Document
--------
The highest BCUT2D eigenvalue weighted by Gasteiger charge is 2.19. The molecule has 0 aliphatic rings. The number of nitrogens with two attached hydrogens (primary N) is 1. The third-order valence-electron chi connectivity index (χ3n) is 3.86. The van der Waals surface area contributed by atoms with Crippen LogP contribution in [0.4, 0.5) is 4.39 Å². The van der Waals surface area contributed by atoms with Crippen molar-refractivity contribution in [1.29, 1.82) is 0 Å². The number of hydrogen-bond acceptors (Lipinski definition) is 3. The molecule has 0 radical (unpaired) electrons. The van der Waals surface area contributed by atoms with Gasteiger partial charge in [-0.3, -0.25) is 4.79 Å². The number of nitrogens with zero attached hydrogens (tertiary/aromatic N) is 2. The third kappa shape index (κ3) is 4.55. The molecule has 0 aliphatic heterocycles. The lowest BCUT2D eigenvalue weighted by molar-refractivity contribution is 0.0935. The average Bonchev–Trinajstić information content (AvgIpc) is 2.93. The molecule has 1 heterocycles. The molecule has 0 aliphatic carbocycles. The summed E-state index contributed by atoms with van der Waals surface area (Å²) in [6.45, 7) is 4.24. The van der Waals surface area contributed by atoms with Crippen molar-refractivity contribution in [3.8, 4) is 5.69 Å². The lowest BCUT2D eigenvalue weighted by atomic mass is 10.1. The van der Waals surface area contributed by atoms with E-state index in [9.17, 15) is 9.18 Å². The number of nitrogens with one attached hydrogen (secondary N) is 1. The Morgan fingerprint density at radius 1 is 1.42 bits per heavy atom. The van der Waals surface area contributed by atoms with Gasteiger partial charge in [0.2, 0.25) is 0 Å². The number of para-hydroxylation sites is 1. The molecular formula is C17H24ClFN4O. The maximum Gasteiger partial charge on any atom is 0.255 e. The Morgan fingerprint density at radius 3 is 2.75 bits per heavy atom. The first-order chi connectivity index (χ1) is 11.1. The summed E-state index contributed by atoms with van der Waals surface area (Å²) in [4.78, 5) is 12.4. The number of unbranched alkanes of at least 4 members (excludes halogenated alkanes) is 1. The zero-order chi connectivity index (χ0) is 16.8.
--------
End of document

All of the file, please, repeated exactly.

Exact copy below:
The highest BCUT2D eigenvalue weighted by Gasteiger charge is 2.19. The molecule has 0 aliphatic rings. The number of nitrogens with two attached hydrogens (primary N) is 1. The third-order valence-electron chi connectivity index (χ3n) is 3.86. The van der Waals surface area contributed by atoms with Crippen LogP contribution in [0.4, 0.5) is 4.39 Å². The van der Waals surface area contributed by atoms with Crippen molar-refractivity contribution in [1.29, 1.82) is 0 Å². The number of hydrogen-bond acceptors (Lipinski definition) is 3. The molecule has 0 radical (unpaired) electrons. The van der Waals surface area contributed by atoms with Gasteiger partial charge in [-0.3, -0.25) is 4.79 Å². The number of nitrogens with zero attached hydrogens (tertiary/aromatic N) is 2. The third kappa shape index (κ3) is 4.55. The molecule has 0 aliphatic heterocycles. The lowest BCUT2D eigenvalue weighted by molar-refractivity contribution is 0.0935. The average Bonchev–Trinajstić information content (AvgIpc) is 2.93. The molecule has 1 heterocycles. The molecule has 0 aliphatic carbocycles. The summed E-state index contributed by atoms with van der Waals surface area (Å²) in [6.45, 7) is 4.24. The van der Waals surface area contributed by atoms with Crippen molar-refractivity contribution in [3.8, 4) is 5.69 Å². The lowest BCUT2D eigenvalue weighted by atomic mass is 10.1. The van der Waals surface area contributed by atoms with E-state index in [9.17, 15) is 9.18 Å². The number of nitrogens with one attached hydrogen (secondary N) is 1. The Morgan fingerprint density at radius 1 is 1.42 bits per heavy atom. The van der Waals surface area contributed by atoms with Gasteiger partial charge in [0.2, 0.25) is 0 Å². The number of para-hydroxylation sites is 1. The molecular formula is C17H24ClFN4O. The maximum Gasteiger partial charge on any atom is 0.255 e. The Morgan fingerprint density at radius 3 is 2.75 bits per heavy atom. The first-order chi connectivity index (χ1) is 11.1. The summed E-state index contributed by atoms with van der Waals surface area (Å²) in [4.78, 5) is 12.4. The number of unbranched alkanes of at least 4 members (excludes halogenated alkanes) is 1. The zero-order chi connectivity index (χ0) is 16.8.